Lancia must be one of the most unappreciated marques – I don’t know why. I was fortunate enough to buy a 1958 Lancia Aurelia before the prices went crazy.
It was not in running order when I got it, but that’s not a bad way to buy a car because I work on the assumption that you’ll have to rebuild the whole thing anyway and if it’s not running you’ll save a good amount over a car that is.
But it wasn’t until we started restoring it that we realized what an amazing vehicle the Lancia Aurelia is. It was almost worth buying for the gearbox casting alone. The car is so much more advanced than a Ferrari of the period. Ferraris had live axles: the Lancia Aurelia had inboard brakes, a four-speed transaxle and a V6. The Aurelia was one of the first cars to use a V6 engine or transaxle rear suspension, and among the first to use radial tyres.
People wonder why these companies fail or go out of business.There’s an interesting history to Lancia. During WW2 Gianni Lancia, the son, joined the Communist Party for a short time in order to fight fascism. Consequently, when the Americans came over with the Marshall Plan and gave tremendous amounts of money to Fiat and Alfa Romeo, they looked at Lancia and said: ‘Communist? Good-bye.’ And Lancia was turned down for aid.
Consequently it suffered under a tremendous disadvantage. Besides having a car that was more sophisticated and labour-intensive to build, it had to do it without any financial help from the Americans, unlike Fiat and Alfa Romeo. Also, like a lot of really great cars, there was far more in the way of effort and craftsmanship put into the car than was needed to sell it.
When you open the hood of a Lancia Aurelia the hinge clicks up and catches itself. It’s really a thing of beauty. Every dipstick looks like it was hand carved, everything is made of aluminium – even the container that holds the windshield washer fluid, instead of being a piece of plastic, is a beautiful aluminium piece that has obviously been hand-made and then welded along the seam.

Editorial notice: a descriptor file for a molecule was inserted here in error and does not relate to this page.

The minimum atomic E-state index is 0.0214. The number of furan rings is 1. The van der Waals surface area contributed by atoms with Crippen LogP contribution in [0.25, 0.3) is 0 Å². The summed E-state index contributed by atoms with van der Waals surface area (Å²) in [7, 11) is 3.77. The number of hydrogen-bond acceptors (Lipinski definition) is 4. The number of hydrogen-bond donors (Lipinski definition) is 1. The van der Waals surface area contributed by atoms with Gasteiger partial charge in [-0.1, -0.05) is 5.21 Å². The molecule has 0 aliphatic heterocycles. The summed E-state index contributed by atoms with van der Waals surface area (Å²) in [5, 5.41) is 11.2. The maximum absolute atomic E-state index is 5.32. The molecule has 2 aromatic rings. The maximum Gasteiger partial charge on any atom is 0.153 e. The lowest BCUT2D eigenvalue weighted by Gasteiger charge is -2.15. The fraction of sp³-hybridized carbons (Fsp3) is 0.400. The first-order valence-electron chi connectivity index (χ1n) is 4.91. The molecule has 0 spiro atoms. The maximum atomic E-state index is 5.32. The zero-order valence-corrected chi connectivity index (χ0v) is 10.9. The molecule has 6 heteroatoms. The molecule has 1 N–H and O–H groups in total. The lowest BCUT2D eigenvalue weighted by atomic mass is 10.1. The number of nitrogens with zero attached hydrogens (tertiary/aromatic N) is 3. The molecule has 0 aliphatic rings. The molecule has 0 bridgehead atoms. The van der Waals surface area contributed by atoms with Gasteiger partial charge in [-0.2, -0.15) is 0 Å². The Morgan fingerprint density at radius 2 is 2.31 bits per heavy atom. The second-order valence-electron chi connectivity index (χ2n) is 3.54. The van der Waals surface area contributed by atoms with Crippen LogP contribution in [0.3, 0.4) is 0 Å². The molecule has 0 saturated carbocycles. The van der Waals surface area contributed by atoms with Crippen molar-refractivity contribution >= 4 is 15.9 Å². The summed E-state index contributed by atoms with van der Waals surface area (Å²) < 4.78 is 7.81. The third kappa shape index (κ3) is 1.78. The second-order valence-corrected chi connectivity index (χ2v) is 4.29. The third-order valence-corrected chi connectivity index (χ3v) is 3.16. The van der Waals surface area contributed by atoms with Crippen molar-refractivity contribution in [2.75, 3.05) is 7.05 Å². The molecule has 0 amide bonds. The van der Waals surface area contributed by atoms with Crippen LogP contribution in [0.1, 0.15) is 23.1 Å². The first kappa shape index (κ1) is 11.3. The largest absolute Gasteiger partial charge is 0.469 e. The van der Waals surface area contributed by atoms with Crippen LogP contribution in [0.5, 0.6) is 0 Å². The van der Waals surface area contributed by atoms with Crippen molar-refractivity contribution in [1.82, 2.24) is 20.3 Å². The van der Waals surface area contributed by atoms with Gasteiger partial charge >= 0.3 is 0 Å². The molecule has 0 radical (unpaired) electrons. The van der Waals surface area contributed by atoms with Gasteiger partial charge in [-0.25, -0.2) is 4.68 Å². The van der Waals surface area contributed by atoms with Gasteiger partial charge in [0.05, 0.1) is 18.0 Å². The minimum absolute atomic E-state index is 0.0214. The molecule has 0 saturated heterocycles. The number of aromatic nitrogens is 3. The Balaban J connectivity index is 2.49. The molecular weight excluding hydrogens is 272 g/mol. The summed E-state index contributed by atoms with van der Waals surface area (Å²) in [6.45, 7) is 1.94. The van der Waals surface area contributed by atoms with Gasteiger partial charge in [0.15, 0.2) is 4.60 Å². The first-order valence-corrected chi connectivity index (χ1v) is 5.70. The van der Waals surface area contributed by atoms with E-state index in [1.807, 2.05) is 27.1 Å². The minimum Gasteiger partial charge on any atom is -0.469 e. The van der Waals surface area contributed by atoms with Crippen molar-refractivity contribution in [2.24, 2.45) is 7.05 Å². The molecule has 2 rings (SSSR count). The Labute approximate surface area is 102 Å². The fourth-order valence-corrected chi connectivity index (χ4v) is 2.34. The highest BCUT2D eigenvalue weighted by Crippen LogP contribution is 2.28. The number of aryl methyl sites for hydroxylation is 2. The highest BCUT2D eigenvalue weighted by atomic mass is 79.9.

We took the gearbox apart and it was like opening up the back of a watch. We had to replace a lot of bearings but everything was available. And it went together with such precision.
The Aurelia is such an amazing car to drive. It’s not overly fast, although in the ’50s it was probably one of the fastest ways of getting from point A to point B comfortably. It’s a classic GT sports car – big comfortable leather seats, four-speed transmission, V6, transaxle. It’s a pretty amazing car.
Only in the last five years have prices started to go through the roof. I’ve seen them go from the ,000-40,000 range and suddenly they’re 0,000. It’s a lot of money but to me the thing that justifies a car is if you can’t recreate it for that price, then it’s worth the money. It would cost you a fortune just to make the transaxle for the Lancia Aurelia.
The thing that really makes the Lancia from the ’50s stand out is that you could take any part of it and put it in a museum and people would look at it and admire it. It’s as pretty underneath as from above. I had it up on the lift and people would come by and go, ‘What is that? That’s pretty isn’t it?’ – people that don’t know anything about cars – just because it looked intricate and nicely made.
There was no reason to make it that good, that labor intensive. They just did because it’s what they did in those days. It was a tremendously expensive car; you probably could have bought an XKE and an MG and a Triumph for what the Lancia Aurelia cost back then.
We had to source parts from Italy but there is a wonderful Lancia club and they do a great parts scheme. I’ve got quite a few parts from England too. There’s a guy called Peter Harding who makes replacement alternators for the Aurelia. It’s fantastic… just what the English do best.
You could maybe compare this Lancia to a Bristol. It was extremely expensive so not everybody could afford it, but those that could, really appreciated it. People who didn’t know, didn’t know, and people who did thought ‘Wow, look at that – that’s a Lancia Aurelia.’